Dear Sisters and Brothers –
On February 6, the Church celebrated the memorial of St. Paul Miki, S.J., and Companions. In 1597, 26 martyrs of Japan were crucified on a hill, now known as the Holy Mountain, overlooking Nagasaki. They were victims of the often-repeated scenario across Christian history of secular suspicion of religious activity, especially from outsiders. Among them were laypeople, priests and brothers; they were Jesuits, Franciscans, and Third Order Franciscans; they were catechists, doctors, simple artisans and servants; old and young. All were united in their common faith and love for Jesus and his Church. A fuller version of their story can be accessed here.
Paul Miki, who was Japanese, a Jesuit and studying to be a priest, is the best known among the martyrs because he preached to the crowds that came to mock the prisoners: “After Christ’s example, I forgive my persecutors. I do not hate them. I ask God to have pity on all, and I hope my blood will fall on my fellow men [sic] as a fruitful rain.” St. Paul’s prayers were answered – eventually. At first, when missionaries first returned to Japan in the 1860s, they found no trace of Christianity. But after establishing themselves, they found that thousands of Christians lived around Nagasaki and that they had secretly preserved the faith for nearly 300 years. These faithful Japanese Catholic had taught the Catechism and Latin hymns, as they remembered and passed them down, from grandmothers to grandsons. They surreptitiously held worship services in their homes, led by lay women and men who preached, baptized and heard confessions.
All this of course is far from our lived reality, but I do find some echoes of this spirit in our experience of this last year, when gathering in person has mostly occurred in your homes. We share with our forebears in faith the experience of “Spiritual Communion,” which those faithful in Japan did for 300 years, and most of us have done since last March. (And here I would like to reiterate that in receiving Spiritual Communion, the Risen One is not present in some “knock-off” way. No, he can be fully present in any circumstance, through the grace of his Holy Spirit.)
Our distribution of ashes on Ash Wednesday is in keeping with this tradition of the faithful preserving, communicating and living out their faith in adverse circumstances, such as a hostile secular government or a deadly pandemic. As believers, most of you will sign one another in your own homes, marking each other with that symbol that says we know that we are not always right with God or with others and that we want to be different, better than we are; a symbol that declares our belief that God’ grace – when we consciously, open ourselves up to it – can change us.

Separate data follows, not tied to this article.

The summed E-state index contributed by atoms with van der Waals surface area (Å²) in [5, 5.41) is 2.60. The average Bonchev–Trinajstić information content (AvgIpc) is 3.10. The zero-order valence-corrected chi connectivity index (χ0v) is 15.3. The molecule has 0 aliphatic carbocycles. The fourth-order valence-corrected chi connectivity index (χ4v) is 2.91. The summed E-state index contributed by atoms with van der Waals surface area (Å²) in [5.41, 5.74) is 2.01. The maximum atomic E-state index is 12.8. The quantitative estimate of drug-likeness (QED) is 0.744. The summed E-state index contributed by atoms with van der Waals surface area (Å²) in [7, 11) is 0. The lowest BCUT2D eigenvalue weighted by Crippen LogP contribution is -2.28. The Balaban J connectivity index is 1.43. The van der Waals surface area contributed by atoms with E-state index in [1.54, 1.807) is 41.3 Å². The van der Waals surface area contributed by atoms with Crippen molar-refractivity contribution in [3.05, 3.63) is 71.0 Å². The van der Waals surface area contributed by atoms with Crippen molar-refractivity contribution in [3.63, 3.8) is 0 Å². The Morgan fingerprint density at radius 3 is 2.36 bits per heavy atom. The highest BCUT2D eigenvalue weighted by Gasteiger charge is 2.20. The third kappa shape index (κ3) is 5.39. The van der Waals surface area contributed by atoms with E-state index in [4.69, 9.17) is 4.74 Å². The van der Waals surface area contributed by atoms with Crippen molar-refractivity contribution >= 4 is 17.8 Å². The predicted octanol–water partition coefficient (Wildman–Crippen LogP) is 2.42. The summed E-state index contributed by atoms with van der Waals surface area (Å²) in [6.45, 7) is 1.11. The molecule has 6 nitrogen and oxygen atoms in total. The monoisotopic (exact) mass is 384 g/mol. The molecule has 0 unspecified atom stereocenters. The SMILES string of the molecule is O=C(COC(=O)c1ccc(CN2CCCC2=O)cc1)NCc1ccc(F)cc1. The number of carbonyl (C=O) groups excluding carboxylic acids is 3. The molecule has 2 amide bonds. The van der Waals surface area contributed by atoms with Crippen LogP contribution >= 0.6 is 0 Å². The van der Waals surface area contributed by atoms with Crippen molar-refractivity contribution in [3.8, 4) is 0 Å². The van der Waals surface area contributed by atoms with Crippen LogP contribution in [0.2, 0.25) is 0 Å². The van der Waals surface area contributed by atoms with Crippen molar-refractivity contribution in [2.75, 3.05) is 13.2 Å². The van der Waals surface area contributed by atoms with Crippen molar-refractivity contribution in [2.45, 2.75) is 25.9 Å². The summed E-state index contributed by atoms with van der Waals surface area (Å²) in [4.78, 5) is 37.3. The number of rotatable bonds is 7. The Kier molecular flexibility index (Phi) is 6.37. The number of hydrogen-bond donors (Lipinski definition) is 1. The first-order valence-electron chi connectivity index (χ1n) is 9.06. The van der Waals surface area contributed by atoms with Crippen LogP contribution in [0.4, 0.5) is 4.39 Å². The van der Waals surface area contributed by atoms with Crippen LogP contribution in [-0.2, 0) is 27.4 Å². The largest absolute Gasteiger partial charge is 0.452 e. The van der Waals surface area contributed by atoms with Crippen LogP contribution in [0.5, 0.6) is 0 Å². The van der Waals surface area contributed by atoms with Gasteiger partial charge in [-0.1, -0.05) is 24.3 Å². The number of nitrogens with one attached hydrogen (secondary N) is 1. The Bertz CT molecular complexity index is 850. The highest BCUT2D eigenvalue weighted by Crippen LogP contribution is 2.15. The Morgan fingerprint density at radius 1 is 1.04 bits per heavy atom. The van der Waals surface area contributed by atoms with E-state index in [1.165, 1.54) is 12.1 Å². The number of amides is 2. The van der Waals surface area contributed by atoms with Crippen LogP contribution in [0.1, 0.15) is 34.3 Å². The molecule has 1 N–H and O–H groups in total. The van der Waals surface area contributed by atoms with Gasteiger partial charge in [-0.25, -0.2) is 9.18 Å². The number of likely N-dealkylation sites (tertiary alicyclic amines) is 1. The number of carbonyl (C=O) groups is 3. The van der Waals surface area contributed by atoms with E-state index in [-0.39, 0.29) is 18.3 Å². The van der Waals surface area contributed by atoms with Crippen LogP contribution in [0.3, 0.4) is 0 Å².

If you have not yet received your ashes, you can pick them up between 11:15 and noon this Sunday at the Parker Street door or after the 3:30 Mass Sunday afternoon. Please join us for one of three livestreamed Ash Wednesday Masses, at 7:30 a.m., 9:00 a.m., or 7:30 p.m. We will incorporate your distribution of ashes into those liturgies, giving you instructions then. For those who wish, we will also distribute ashes in person (sprinkling them on the crown of your head, Italian-style, so there will be no contact) at the Parker Street door for 30 minutes after the 7:30 and 9:00 a.m. Masses only.
St. Ignatius Parish is currently reviewing updated Covid-19 protocols in California following a Supreme Court decision on February 5th that lifts some restrictions for houses of worship. We will continue to put the health of our parishioners first as we consider how to safely open our Church for in-person services. Given that infection levels in the Bay Area remain high and that the new variants are on the rise, we have decided to postpone reopening the church for indoor Masses. We will evaluate this decision on a weekly basis. Please continue to check our website and newsletter for updates. We miss you all and thank you for your patience.
God bless you as we prepare to enter this great holy season of Lent. And, as always,
oremus pro invicem.